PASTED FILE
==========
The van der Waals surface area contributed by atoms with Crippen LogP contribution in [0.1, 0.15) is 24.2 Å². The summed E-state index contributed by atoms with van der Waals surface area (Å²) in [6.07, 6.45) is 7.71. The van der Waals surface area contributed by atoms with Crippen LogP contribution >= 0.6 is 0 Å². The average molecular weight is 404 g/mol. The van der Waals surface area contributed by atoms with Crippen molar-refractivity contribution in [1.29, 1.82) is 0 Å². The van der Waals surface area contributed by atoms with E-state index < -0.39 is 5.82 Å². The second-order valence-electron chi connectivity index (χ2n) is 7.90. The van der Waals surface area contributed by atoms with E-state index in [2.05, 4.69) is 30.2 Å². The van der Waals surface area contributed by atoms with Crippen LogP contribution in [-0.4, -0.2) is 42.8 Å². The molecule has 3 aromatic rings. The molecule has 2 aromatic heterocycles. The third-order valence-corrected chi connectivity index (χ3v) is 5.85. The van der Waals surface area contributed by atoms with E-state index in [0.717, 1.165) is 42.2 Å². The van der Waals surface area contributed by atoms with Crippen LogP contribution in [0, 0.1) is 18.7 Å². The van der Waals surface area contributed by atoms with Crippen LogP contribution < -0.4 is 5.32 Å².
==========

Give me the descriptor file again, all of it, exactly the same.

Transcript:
The van der Waals surface area contributed by atoms with Crippen LogP contribution in [0.1, 0.15) is 24.2 Å². The summed E-state index contributed by atoms with van der Waals surface area (Å²) in [6.07, 6.45) is 7.71. The van der Waals surface area contributed by atoms with Crippen LogP contribution >= 0.6 is 0 Å². The average molecular weight is 404 g/mol. The van der Waals surface area contributed by atoms with Crippen molar-refractivity contribution in [1.29, 1.82) is 0 Å². The van der Waals surface area contributed by atoms with E-state index < -0.39 is 5.82 Å². The second-order valence-electron chi connectivity index (χ2n) is 7.90. The van der Waals surface area contributed by atoms with E-state index in [2.05, 4.69) is 30.2 Å². The van der Waals surface area contributed by atoms with Crippen LogP contribution in [-0.4, -0.2) is 42.8 Å². The molecule has 3 aromatic rings. The molecule has 2 aromatic heterocycles. The third-order valence-corrected chi connectivity index (χ3v) is 5.85. The van der Waals surface area contributed by atoms with E-state index in [0.717, 1.165) is 42.2 Å². The van der Waals surface area contributed by atoms with Crippen LogP contribution in [0, 0.1) is 18.7 Å². The van der Waals surface area contributed by atoms with Crippen LogP contribution < -0.4 is 5.32 Å².